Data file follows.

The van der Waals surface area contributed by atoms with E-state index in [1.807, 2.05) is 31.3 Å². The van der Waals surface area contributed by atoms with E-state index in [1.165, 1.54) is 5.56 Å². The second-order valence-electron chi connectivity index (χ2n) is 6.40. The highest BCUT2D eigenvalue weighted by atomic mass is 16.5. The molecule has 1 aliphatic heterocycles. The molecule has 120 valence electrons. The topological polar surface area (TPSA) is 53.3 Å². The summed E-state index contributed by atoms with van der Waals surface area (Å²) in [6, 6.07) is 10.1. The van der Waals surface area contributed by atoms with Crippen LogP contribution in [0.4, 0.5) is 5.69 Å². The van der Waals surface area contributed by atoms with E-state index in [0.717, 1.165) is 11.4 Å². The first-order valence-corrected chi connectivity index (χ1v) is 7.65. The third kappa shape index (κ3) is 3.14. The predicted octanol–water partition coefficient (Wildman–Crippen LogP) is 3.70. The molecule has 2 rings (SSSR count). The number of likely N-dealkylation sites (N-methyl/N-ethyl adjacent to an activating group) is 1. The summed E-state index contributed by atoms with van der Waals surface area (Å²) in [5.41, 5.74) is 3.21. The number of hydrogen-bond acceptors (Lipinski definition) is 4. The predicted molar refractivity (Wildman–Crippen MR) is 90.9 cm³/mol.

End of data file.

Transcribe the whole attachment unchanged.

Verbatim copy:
The van der Waals surface area contributed by atoms with E-state index in [1.807, 2.05) is 31.3 Å². The van der Waals surface area contributed by atoms with E-state index in [1.165, 1.54) is 5.56 Å². The second-order valence-electron chi connectivity index (χ2n) is 6.40. The highest BCUT2D eigenvalue weighted by atomic mass is 16.5. The molecule has 1 aliphatic heterocycles. The molecule has 120 valence electrons. The topological polar surface area (TPSA) is 53.3 Å². The summed E-state index contributed by atoms with van der Waals surface area (Å²) in [6, 6.07) is 10.1. The van der Waals surface area contributed by atoms with Crippen LogP contribution in [0.4, 0.5) is 5.69 Å². The van der Waals surface area contributed by atoms with E-state index in [0.717, 1.165) is 11.4 Å². The first-order valence-corrected chi connectivity index (χ1v) is 7.65. The third kappa shape index (κ3) is 3.14. The predicted octanol–water partition coefficient (Wildman–Crippen LogP) is 3.70. The molecule has 2 rings (SSSR count). The number of likely N-dealkylation sites (N-methyl/N-ethyl adjacent to an activating group) is 1. The summed E-state index contributed by atoms with van der Waals surface area (Å²) in [5.41, 5.74) is 3.21. The number of hydrogen-bond acceptors (Lipinski definition) is 4. The predicted molar refractivity (Wildman–Crippen MR) is 90.9 cm³/mol.